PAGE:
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Data: Freddie Mac; Chart: Axios Visuals

Mortgage rates are falling back to historic lows, which means homeowners are getting another opportunity to refinance their debt at a lower cost.

Why it matters: For many Americans, mortgage payments represent their biggest monthly outflow of cash. Refinancing at a lower rate reduces that burden, and potentially means more capacity to spend, which in turn stimulates the economy.

By the numbers: As of July 22, the 30-year fixed-rate mortgage averaged 2.78%, according to Freddie Mac. This is down from 2.88% a week ago.

  • It's the lowest level since Feb. 11.
  • This rate is below the effective average rate of all mortgage debt outstanding, according to data cited by Renaissance Macro Research.

Yes, but: Mortgage Bankers Association chief economist Mike Fratantoni tells Axios that while mortgage rates are very low, they were slightly lower late last year. And so those who refinanced then have no incentive to refinance now.

  • "They’re not a customer right now because rates are a half a point higher," he said.

But, but, but: The Federal Housing Finance Agency recently announced an end to the 0.5% mortgage refinance fee implemented during the pandemic.

  • While these savings may not bring back those who refinanced when rates were at rock bottom, they’ll certainly help attract those who still pay more for their mortgage than today's rates.

The bottom line: "With mortgage rates falling again to near record lows, combined with the removal of the adverse market fee effective August 1st, we will likely see another increase in refinance activity from already elevated levels," Bill McBride, housing economist at Calculated Risk, tells Axios.

Go deeper: If the Federal Reserve stopped buying mortgages

Go deeper

Aug 24, 2021 - Axios Twin Cities

Twin Cities housing pinch coming from both sides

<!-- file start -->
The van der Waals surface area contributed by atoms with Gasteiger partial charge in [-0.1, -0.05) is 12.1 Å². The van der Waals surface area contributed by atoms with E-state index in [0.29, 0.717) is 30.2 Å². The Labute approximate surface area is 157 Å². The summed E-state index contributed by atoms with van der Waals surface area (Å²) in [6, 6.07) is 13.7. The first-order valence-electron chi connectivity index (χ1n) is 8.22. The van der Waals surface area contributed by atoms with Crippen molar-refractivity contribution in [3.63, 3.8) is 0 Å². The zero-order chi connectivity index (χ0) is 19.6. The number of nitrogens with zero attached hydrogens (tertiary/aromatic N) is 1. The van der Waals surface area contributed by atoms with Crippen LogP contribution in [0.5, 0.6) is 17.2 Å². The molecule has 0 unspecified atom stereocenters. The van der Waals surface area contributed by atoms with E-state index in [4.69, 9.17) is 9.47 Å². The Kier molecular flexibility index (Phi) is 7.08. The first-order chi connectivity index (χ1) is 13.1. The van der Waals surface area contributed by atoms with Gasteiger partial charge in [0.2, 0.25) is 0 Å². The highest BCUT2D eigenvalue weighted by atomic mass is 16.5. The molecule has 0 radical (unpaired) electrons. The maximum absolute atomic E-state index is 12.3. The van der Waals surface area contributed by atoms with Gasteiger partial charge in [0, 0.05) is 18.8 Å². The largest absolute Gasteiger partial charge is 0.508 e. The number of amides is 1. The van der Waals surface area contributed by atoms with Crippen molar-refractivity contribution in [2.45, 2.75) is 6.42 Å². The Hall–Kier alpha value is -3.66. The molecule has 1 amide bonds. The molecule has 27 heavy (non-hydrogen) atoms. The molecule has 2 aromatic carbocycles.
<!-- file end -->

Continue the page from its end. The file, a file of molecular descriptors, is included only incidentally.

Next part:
Photo: Bruce Bisping/Star Tribune via Getty Images

Home buyers, especially first timers, continue to deal with a short supply of houses on the market, bidding wars and waived inspections. But Plan B — renting an apartment — is getting a bit more expensive.

Driving the news: After a year of stagnating rents brought on by the pandemic, prices for rental housing in the Twin Cities increased in July to just over $1,600 a month, according to Zillow.

  • That 4.1% jump from the same time last year puts rents nearly where Zillow projected them to be before the pandemic.

Yes, but: There are still deals to be found, especially in downtown Minneapolis. Now is typically when landlords are trying to fill up their buildings before winter.

  • For example, the Wilf family’s new apartment building near U.S. Bank Stadium — 240 Park Avenue — is advertising two free months of rent for new leases.

Between the lines: With rents rising again and mortgage rates remaining low, it would seem to be a good time to buy a house.

  • But there's only about 7,600 houses on the market in the Twin Cities, down 25% from this time last year, according to the Minneapolis and St. Paul Area Realtors associations.
  • The median home spent just seven days on the market last month, down from 17 days a year ago and 25 in 2016.

What they're saying: "With offers still coming in at an average of 3.6% over original asking price, more people are understanding the strength of this market," Todd Walker, president of Minneapolis Area Realtors Association, said in a news release.

What's ahead: The good news is that housing construction starts in the Twin Cities metro are on pace for about 25,000 new units in 2021, according to the U.S. Department of Housing and Urban Development.

  • That would be the most new housing starts since 2004.

DHS to increase deportation flights to Haiti from Del Rio

Migrants walk across the Rio Grande River carrying supplies back to a makeshift encampment under the international bridge between Del Rio, Texas, and Acuña, Mexico. Officials are struggling to provide food, water, shelter and sanitation, forcing migrants to cross the Rio Grande several times per day for basic necessities. Photo: Jordan Vonderhaar via Getty Images

The Department of Homeland Security on Saturday announced plans to ramp up deportation flights to Haiti out of the small Texas border town Del Rio, starting as soon as Sunday.

Why it matters: Reports have emerged of more than 10,000 migrants, primarily from Haiti, crowded in a temporary camp under the international bridge in Del Rio. Hoping to find refuge in the United States, they've had to bear with filthy conditions and the scorching sun for days, per an NBC News affiliate.

1 hour ago - World

Pope Francis urges bishops to listen to survivors of sexual abuse

Pope Francis rides his Pope mobile through a crowd of pilgrims before holding an open-air mass on September 15, 2021 in Sastin, Slovakia. Photo: Sean Gallup/Getty Images

Pope Francis on Saturday urged European bishops to listen to survivors of clergy sexual abuse, saying "these important discussions truly touch the future of the church," AP reports.

Driving the news: Francis spoke in a video message to Central and Eastern European bishops who are convening in Poland for a four-day child protection conference beginning on Sunday.